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    Narrowing of roads? That should absolutely happen. Trying to enforce speed limits – however much we throw at it – isn’t going to work very well if we persist in building roads whose design says ‘speed down me, please’. Police forces will always prioritise scarce resources, and it’s pretty hard to ask them to police a 30 mph limit on a road where the design clearly *looks* like it is made for 40-60mph.

    Tim (prepared to post with my full name) Lennon.

    Tim Lennon, London
    Agree (10) | Disagree (2)

    When will people realise that speed is only part of the story. It’s important, but it’s important in context, not just on it’s own. The really important bit is space, and space COMBINED WITH the right speed for the circumstances is where safety is increased and therefore crashes reduced. In my view until RS people and policy creators start to get the handle on this then probably safety on our roads is not going to diminish significantly enough. What is the use of bandying around technical arguments and points about statistics until the basics of what it is about are properly understood and applied? Once that happens then we will be getting somewhere.

    Nigel ALBRIGHT
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    Stricter enforcement needs to apply everywhere if we are to have speed limits that are respected. Pedestrian facilities should take priority over reserving space for motors which often only have a single occupant. Stronger and better enforcement does not need to be based on increased police resources. Speed detection and recording technology can be cheap once rolled out on an increased scale and automation of processes can render it self-funding. Rates of return are calculated on the basis of return on investment. Speed management and better cycling/walking provision provides the opportunity to continue reductions in casualties with huge net benefits to society.

    Rod King, Lymm, Cheshire
    Agree (4) | Disagree (10)

    Rod, I entirely agree with the need for stricter enforcement of speed especially where there are lots of people, of the desperate need to sort out irresponsible pavement parking that forces people walk in the road etc. I agree with space separate from vehicles for pedestrians and cyclists but preferably off-road and not narrowing roads to achieve it. No need to dwell on the lower speed limits issue as our respective positions are well known.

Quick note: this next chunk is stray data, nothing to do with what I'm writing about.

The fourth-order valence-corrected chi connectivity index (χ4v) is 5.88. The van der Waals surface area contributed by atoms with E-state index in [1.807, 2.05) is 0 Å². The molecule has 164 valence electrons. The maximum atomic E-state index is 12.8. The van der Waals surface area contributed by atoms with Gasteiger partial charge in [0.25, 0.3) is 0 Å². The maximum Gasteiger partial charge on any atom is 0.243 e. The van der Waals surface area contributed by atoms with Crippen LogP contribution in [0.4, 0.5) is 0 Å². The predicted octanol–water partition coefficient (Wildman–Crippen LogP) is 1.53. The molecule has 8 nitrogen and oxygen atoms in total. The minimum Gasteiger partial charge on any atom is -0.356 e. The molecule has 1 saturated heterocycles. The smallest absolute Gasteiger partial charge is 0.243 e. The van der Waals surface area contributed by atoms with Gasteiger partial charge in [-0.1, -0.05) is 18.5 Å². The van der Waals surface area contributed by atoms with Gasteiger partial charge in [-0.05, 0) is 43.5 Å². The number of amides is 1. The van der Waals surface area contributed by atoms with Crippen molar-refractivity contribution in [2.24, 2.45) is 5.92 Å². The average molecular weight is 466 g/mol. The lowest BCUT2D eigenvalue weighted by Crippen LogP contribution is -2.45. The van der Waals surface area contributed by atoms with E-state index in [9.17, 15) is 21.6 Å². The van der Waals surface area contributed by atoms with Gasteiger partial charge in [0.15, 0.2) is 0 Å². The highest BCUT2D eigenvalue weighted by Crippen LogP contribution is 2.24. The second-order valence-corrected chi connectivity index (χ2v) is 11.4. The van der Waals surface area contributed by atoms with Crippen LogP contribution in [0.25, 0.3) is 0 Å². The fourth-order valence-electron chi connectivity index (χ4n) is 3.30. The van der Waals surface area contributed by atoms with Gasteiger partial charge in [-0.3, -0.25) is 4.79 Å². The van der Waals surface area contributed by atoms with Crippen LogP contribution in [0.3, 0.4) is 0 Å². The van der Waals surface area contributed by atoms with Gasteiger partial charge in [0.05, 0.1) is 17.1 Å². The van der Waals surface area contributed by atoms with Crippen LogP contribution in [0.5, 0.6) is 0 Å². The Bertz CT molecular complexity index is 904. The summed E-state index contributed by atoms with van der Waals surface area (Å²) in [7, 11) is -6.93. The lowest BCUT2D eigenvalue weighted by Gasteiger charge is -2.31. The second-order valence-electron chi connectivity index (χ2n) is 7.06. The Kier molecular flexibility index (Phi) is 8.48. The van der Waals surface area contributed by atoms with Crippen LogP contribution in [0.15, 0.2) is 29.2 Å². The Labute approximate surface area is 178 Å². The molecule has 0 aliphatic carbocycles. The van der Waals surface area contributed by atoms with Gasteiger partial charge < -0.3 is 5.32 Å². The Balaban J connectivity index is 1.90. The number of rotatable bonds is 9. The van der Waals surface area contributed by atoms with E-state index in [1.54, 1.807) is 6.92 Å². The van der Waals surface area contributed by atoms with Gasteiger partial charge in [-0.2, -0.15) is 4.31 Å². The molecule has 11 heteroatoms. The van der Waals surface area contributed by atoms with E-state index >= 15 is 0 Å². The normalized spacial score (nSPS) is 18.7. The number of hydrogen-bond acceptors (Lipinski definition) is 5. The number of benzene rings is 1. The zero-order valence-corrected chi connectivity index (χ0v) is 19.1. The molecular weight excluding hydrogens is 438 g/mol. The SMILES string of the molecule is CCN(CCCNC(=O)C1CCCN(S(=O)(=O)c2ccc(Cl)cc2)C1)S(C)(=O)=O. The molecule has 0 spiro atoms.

But will the government(s) adequately fund roads policing to achieve that? I’d like to think so but I’m not holding my breath on that. So if that political will for change you mentioned doesn’t happen, the flattening out of the curve will continue.

    Pat, Wales
    Agree (8) | Disagree (3)


    People at ETSC understand that UK has one of the most lax enforcement regimes for speed management and control. With speed being such an important factor in vulnerable road user danger and UK spending most of its highway expenditure on people in cars rather than people out of cars then it is no surprise that our casualty reductions are flattening out. Lets also remember that the %age of casualties that are pedestrian is one of highest in Europe.

    Its why we need a change in political will to end the prejudice against people not in cars. Lower limits, stricter enforcement and segregated provision are key to reducing our traffic casualties further.

    The idea that the current stats are as good as it gets or worth getting is complacent and irresponsible.

    Rod King, Lymm, Cheshire
    Agree (3) | Disagree (13)

    This story relates to deaths only and not the number of collisions. Airbags, seatbelts, emergency services response times and the latest life-saving treatments amongst other things will play a part in reducing deaths from road crashes. If the authorities are only interested in deaths and not life-changing injuries as ‘good’ statistics, then I suppose it’s a sort of goal, but the innocent road users and the general public may not see it that way.

    Hugh Jones
    Agree (1) | Disagree (0)

    Whilst certainly not being complacent with the rate of progress in road casualty reduction the UK, is there anyone in the ETSC that understands the phrase ‘diminishing rate of return’ that happens when the trend graph begins to flatten out in the best performing countries?

    Pat, Wales
    Agree (13) | Disagree (1)